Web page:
If Sidney were to leave the Vancouver Island Regional Library (VIRL), it would take a referendum (Wolf Depner/News Staff)

Head of Vancouver Island Regional Library system calls Sidney’s claims ‘problematic’

Rosemary Bonanno says the Library Act gives Sidney an ‘exit strategy’

The executive director of the regional library system that includes Sidney and North Saanich calls comparisons with another regional system “problematic” in defending her system and calling on elected officials to do their job.

“The library system received by Sidney/North Saanich customers is high performing, sustainable, and cost effective,” said Rosemary Bonanno, executive director of the Vancouver Island Regional Library (VIRL) system. “It is your obligation as the elected officials to ensure value for money.”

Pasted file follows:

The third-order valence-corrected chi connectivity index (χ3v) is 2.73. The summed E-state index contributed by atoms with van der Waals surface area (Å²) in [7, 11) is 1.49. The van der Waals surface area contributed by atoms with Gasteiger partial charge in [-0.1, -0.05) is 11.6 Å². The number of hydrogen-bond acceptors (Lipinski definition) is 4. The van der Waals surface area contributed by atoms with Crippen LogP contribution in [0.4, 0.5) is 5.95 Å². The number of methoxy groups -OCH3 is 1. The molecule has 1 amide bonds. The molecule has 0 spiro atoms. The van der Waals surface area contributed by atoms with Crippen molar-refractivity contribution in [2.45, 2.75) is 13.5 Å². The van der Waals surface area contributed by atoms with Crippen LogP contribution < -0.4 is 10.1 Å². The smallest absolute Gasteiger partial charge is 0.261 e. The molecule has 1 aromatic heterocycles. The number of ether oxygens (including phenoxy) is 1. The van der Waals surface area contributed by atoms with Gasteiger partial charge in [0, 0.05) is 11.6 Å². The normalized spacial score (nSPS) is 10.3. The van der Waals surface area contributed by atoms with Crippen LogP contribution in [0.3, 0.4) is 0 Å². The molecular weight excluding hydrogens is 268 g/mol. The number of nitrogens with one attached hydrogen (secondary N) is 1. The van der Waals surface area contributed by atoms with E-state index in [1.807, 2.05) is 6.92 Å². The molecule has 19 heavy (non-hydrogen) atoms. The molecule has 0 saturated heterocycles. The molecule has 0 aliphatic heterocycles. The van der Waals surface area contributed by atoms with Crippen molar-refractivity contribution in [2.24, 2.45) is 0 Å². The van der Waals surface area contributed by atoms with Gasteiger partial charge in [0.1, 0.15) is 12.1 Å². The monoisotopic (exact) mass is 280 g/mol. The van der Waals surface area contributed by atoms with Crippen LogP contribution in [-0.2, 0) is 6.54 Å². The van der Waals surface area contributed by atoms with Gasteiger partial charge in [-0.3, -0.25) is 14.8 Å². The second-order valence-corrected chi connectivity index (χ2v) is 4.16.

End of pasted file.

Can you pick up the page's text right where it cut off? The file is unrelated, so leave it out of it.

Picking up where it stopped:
Bonanno made those comments in letter sent to Sidney councillors, who last month asked VIRL for specific statistics for the Sidney-North Saanich branch after Coun. Peter Wainright presented a set of general statistics from provincial library statistics that compared VIRL with the Greater Victoria Public Library (GVPL).

“Why is GVPL out-performing VIRL by so much, considering that the tax levy, the funding for them, is somewhat comparable?” asked Wainwright during his presentation last month. It compared and contrasted the percentage share of library card holders across both systems, the per-person levy, the per-capita size of libraries, material expenditures per capita, and circulation per capita.

RELATED: Sidney hears calls to book out of Vancouver Island Regional Library system

Bonanno said in her letter that staff determined that “many of the conclusions” drawn from the comparison of general statistics appeared “problematic” in noting that VIRL is a rural dominated system.

“This impacts hours of operation, per capital expenditures and other factors that affect VIRL’s perceived performance against other urban dominant systems,” she said. She also pointed out that VIRL uses a different system than GVPL to purge inactive cardholders, adding that “extensive refurbishments and rebuilds” across the systems over the past decade impacted statistics.